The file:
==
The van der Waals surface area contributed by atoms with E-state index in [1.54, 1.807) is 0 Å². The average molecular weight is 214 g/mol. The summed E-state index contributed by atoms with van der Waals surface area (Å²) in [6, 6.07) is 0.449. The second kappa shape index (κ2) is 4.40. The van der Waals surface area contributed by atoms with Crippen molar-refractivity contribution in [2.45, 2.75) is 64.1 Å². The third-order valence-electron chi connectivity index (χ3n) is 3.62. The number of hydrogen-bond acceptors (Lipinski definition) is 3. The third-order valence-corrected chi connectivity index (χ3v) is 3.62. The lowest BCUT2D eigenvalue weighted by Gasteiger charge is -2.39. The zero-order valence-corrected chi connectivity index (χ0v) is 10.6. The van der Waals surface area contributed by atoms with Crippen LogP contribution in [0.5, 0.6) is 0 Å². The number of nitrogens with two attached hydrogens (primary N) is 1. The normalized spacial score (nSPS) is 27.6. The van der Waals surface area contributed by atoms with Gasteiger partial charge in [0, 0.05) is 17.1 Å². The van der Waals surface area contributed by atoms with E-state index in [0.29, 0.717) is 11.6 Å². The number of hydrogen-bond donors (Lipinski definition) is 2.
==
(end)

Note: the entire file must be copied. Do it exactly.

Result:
The van der Waals surface area contributed by atoms with E-state index in [1.54, 1.807) is 0 Å². The average molecular weight is 214 g/mol. The summed E-state index contributed by atoms with van der Waals surface area (Å²) in [6, 6.07) is 0.449. The second kappa shape index (κ2) is 4.40. The van der Waals surface area contributed by atoms with Crippen molar-refractivity contribution in [2.45, 2.75) is 64.1 Å². The third-order valence-electron chi connectivity index (χ3n) is 3.62. The number of hydrogen-bond acceptors (Lipinski definition) is 3. The third-order valence-corrected chi connectivity index (χ3v) is 3.62. The lowest BCUT2D eigenvalue weighted by Gasteiger charge is -2.39. The zero-order valence-corrected chi connectivity index (χ0v) is 10.6. The van der Waals surface area contributed by atoms with Crippen LogP contribution in [0.5, 0.6) is 0 Å². The number of nitrogens with two attached hydrogens (primary N) is 1. The normalized spacial score (nSPS) is 27.6. The van der Waals surface area contributed by atoms with Gasteiger partial charge in [0, 0.05) is 17.1 Å². The van der Waals surface area contributed by atoms with E-state index in [0.29, 0.717) is 11.6 Å². The number of hydrogen-bond donors (Lipinski definition) is 2.